Dave Bartholomew, Leader of the Rock ‘n’ Roll Revolution (and Father of the Ponderosa Stomp Family), by Dr. Ike

Ira “Dr. Ike” Padnos, Ponderosa Stomp Co-Founder, shared this remembrance of his friend, the legendary Dave Bartholomew, who passed away recently at age 100. Dave’s contributions to the development of popular music can not be overstated. It was our good fortune that this giant of American music was also a mentor and “the father of the Ponderosa Stomp family.” He will be missed, and we will be forever grateful for his inspiration.

Ponderosa Stomp Conference, 2010. Photo (c) Joseph A. Rosen

The passing of Dave Bartholomew has really crushed me after the recent loss of Ponderosa Stomp stars Paul ”Lil Buck” Sinegal, Mac “Dr. John” Rebennack, and Roky Erickson. While Lil Buck and Lazy Lester were the heart and soul of the Stomp, Dave Bartholomew was the father of the Ponderosa Stomp family. How this noble, immaculately dressed King of Rock and Roll became good friends with a t-shirt-and-shorts wearing, vinyl-fiend doctor is still a mystery to me. But he was a true friend and mentor who gave me a lot of sage advice and history lessons over the years.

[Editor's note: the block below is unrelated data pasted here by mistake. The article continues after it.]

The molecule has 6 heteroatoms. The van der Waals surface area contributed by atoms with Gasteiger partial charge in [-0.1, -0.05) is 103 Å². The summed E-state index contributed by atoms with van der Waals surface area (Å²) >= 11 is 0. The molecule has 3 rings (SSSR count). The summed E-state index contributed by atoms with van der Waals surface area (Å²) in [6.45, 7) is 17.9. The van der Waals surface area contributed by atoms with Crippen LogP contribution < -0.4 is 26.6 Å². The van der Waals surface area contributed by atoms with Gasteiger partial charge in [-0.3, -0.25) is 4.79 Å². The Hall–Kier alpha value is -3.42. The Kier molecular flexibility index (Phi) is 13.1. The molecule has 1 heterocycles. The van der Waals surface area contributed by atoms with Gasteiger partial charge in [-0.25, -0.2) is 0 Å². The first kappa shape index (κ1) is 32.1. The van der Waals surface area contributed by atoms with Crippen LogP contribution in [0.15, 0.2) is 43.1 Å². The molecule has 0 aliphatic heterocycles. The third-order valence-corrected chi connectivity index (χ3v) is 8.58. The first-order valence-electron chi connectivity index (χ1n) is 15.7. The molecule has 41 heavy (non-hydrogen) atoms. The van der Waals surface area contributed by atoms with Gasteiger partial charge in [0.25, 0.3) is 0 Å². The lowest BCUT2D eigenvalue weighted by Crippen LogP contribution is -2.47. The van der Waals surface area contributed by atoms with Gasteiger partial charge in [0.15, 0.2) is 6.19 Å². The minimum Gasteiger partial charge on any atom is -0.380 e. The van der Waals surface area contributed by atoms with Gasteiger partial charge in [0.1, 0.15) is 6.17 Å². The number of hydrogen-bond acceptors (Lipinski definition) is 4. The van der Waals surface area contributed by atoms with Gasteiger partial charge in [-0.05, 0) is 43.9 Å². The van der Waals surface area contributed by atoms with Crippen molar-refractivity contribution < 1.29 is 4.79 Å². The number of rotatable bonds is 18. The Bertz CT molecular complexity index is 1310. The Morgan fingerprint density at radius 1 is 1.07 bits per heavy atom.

Dave was a regal presence. If you talked the talk but didn’t walk the walk he had no time for you. He was always direct and straightforward, which could make him appear prickly, but he was deeply generous. While he was all business at rehearsals and gigs, he always hung out with members of his band and was beloved by his fellow musicians, who called him The Chief.

Dave put the “big beat” into R&B, and left his personal stamp on the new genre of rock and roll. He scouted and recorded the artists he believed in, like Fats Domino, and produced them as he saw fit. His partnership with Domino, beginning with “The Fat Man” in 1949, charted a new way forward. In that historic run, Dave was the musician everybody looked up to–he was nicknamed Leather Lungs for his ability to hold a note. He and his band of ringer African American jazz musicians had the musicianship and versatility to take R&B to the next level. Dave led the revolution.

Photo © Rick Olivier